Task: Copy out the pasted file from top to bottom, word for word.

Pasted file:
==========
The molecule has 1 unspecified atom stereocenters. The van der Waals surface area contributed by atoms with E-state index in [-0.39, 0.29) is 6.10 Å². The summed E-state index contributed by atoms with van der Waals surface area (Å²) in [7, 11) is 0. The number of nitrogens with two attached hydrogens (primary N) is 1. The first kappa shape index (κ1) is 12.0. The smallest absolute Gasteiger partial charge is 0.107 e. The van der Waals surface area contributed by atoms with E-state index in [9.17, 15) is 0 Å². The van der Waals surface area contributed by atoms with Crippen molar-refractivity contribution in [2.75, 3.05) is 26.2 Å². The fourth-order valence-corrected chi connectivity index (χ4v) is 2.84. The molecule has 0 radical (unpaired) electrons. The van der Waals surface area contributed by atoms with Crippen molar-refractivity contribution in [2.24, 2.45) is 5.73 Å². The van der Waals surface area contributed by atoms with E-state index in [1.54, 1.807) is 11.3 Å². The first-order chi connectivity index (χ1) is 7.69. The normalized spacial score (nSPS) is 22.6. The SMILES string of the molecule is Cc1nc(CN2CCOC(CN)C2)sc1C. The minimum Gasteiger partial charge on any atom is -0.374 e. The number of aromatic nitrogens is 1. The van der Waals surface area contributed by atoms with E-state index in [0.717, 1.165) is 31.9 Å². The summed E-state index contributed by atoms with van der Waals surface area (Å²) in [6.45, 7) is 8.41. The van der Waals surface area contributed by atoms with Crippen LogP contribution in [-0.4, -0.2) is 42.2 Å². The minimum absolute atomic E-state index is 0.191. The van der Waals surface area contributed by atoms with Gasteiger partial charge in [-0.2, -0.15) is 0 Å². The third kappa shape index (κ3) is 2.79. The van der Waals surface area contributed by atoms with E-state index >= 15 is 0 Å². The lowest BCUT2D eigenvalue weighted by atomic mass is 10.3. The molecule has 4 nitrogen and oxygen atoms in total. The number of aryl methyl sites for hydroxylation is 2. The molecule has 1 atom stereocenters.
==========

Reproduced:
The molecule has 1 unspecified atom stereocenters. The van der Waals surface area contributed by atoms with E-state index in [-0.39, 0.29) is 6.10 Å². The summed E-state index contributed by atoms with van der Waals surface area (Å²) in [7, 11) is 0. The number of nitrogens with two attached hydrogens (primary N) is 1. The first kappa shape index (κ1) is 12.0. The smallest absolute Gasteiger partial charge is 0.107 e. The van der Waals surface area contributed by atoms with E-state index in [9.17, 15) is 0 Å². The van der Waals surface area contributed by atoms with Crippen molar-refractivity contribution in [2.75, 3.05) is 26.2 Å². The fourth-order valence-corrected chi connectivity index (χ4v) is 2.84. The molecule has 0 radical (unpaired) electrons. The van der Waals surface area contributed by atoms with Crippen molar-refractivity contribution in [2.24, 2.45) is 5.73 Å². The van der Waals surface area contributed by atoms with E-state index in [1.54, 1.807) is 11.3 Å². The first-order chi connectivity index (χ1) is 7.69. The normalized spacial score (nSPS) is 22.6. The SMILES string of the molecule is Cc1nc(CN2CCOC(CN)C2)sc1C. The minimum Gasteiger partial charge on any atom is -0.374 e. The number of aromatic nitrogens is 1. The van der Waals surface area contributed by atoms with E-state index in [0.717, 1.165) is 31.9 Å². The summed E-state index contributed by atoms with van der Waals surface area (Å²) in [6.45, 7) is 8.41. The van der Waals surface area contributed by atoms with Crippen LogP contribution in [-0.4, -0.2) is 42.2 Å². The minimum absolute atomic E-state index is 0.191. The van der Waals surface area contributed by atoms with Gasteiger partial charge in [-0.2, -0.15) is 0 Å². The third kappa shape index (κ3) is 2.79. The van der Waals surface area contributed by atoms with E-state index >= 15 is 0 Å². The lowest BCUT2D eigenvalue weighted by atomic mass is 10.3. The molecule has 4 nitrogen and oxygen atoms in total. The number of aryl methyl sites for hydroxylation is 2. The molecule has 1 atom stereocenters.